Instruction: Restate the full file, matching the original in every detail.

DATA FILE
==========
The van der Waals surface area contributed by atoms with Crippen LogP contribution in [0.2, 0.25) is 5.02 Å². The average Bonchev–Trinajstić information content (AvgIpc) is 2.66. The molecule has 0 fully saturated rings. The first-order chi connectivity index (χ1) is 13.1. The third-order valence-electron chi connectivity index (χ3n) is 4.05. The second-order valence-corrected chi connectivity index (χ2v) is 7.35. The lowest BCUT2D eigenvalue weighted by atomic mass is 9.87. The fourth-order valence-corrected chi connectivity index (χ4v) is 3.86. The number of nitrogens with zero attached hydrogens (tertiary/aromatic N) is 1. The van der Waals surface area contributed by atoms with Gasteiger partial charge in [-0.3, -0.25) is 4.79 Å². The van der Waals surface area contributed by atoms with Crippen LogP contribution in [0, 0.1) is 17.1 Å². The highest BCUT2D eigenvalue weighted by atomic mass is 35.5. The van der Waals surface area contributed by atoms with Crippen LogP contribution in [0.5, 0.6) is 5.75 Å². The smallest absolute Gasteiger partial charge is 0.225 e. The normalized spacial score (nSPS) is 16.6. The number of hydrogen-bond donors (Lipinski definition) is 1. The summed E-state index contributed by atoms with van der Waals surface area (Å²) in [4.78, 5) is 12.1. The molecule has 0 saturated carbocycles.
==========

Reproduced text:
The van der Waals surface area contributed by atoms with Crippen LogP contribution in [0.2, 0.25) is 5.02 Å². The average Bonchev–Trinajstić information content (AvgIpc) is 2.66. The molecule has 0 fully saturated rings. The first-order chi connectivity index (χ1) is 13.1. The third-order valence-electron chi connectivity index (χ3n) is 4.05. The second-order valence-corrected chi connectivity index (χ2v) is 7.35. The lowest BCUT2D eigenvalue weighted by atomic mass is 9.87. The fourth-order valence-corrected chi connectivity index (χ4v) is 3.86. The number of nitrogens with zero attached hydrogens (tertiary/aromatic N) is 1. The van der Waals surface area contributed by atoms with Gasteiger partial charge in [-0.3, -0.25) is 4.79 Å². The van der Waals surface area contributed by atoms with Crippen LogP contribution in [0, 0.1) is 17.1 Å². The highest BCUT2D eigenvalue weighted by atomic mass is 35.5. The van der Waals surface area contributed by atoms with Crippen LogP contribution in [0.5, 0.6) is 5.75 Å². The smallest absolute Gasteiger partial charge is 0.225 e. The normalized spacial score (nSPS) is 16.6. The number of hydrogen-bond donors (Lipinski definition) is 1. The summed E-state index contributed by atoms with van der Waals surface area (Å²) in [4.78, 5) is 12.1. The molecule has 0 saturated carbocycles.